Lean on Pete (2017) was a film I missed at SXSW, and I thought I was going to miss at the Florida Film Festival…but I managed to just squeak into its screening. While the film features a solid cast and a compelling story, it also features a series of soul-crushing moments, making it a tough watch. It still manages to be a great movie despite the constant anxiety and sadness it elicits from its audience.
Lean on Pete is a well-crafted film and a great showcase for a young talent in Charlie Plummer
Charlie (Charlie Plummer) lives with his father, Ray (Travis Fimmel), and tries to be a normal high school kid, despite being in a new town. He finds an opportunity for work at the nearby horse track when Del (Steve Buscemi) asks for a hand changing a tire. Here, Charlie meets Lean on Pete, a quarter horse that he helps Del take care of. One terrible thing happens after another, forcing Charlie to seek out his Aunt Margy (Alison Elliott), who he hasn’t seen for a few years.
Plummer shines in this film. His performance is inspiring at times, heartbreaking at others, and all-in-all terrific. He is able to work off Buscemi’s brashness, Chloë Sevigny’s kind-hearted bluntness, Steve Zahn’s zaniness, and Fimmel’s immature father figure roles expertly. Then there are moments where it is just Charlie and Pete, and his internal narration becomes monologues as he tells Pete, and the audience, about his life and his feelings. The moments are powerful but – to emphasize this point again – heartbreaking. Plummer is able to pull off this complex character like a veteran.
There are a lot of tough scenes in this film, and most of them emphasize Charlie’s weakness. He has a bad habit of being loyal and loving people who will ultimately hurt him in some way. They aren’t always bad people, and sometimes it’s circumstances that cause Charlie’s pain, but his refusal to see the signs are a major cause of his own heartache. It’s a tough road to learn this lesson, and life isn’t kind about it. Most of his problems stem from his father, who is loving enough in the scenes we see, but too immature. They’ve moved around a lot and are clearly struggling financially. He is introduced after we meet his new female companion, who is very kind to Charlie and even makes them a delicious breakfast, but it’s revealed that she is married. This choice to sleep with a married woman has great consequences for both the father and Charlie.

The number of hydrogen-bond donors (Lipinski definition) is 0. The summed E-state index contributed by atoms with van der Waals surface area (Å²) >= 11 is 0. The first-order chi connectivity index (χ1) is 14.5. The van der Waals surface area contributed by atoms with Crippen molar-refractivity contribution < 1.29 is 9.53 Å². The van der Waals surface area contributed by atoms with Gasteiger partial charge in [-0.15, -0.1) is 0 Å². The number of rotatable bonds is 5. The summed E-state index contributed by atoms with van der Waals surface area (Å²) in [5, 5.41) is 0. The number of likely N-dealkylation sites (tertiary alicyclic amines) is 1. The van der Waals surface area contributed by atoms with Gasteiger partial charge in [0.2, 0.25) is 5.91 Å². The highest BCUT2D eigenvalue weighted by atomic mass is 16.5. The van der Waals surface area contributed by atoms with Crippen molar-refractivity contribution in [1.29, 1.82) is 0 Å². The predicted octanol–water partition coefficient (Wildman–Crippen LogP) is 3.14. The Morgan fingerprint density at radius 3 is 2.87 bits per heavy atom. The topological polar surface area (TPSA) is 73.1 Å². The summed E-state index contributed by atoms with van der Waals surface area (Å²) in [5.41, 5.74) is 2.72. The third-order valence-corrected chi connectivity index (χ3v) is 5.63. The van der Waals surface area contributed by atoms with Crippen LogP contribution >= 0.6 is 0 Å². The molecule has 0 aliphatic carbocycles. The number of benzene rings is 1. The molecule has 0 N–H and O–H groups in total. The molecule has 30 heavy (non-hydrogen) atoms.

It would be challenging to discuss this film much further without getting into spoilers. However, it’s definitely one that is worth checking out if you don’t mind feeling down for large portions of the film. On the bright side, there is some relief at the end, so the audience can walk out with a bit of the weight lifted off their shoulders. Lean on Pete earns the Not Quite Golden, Ponyboy rating.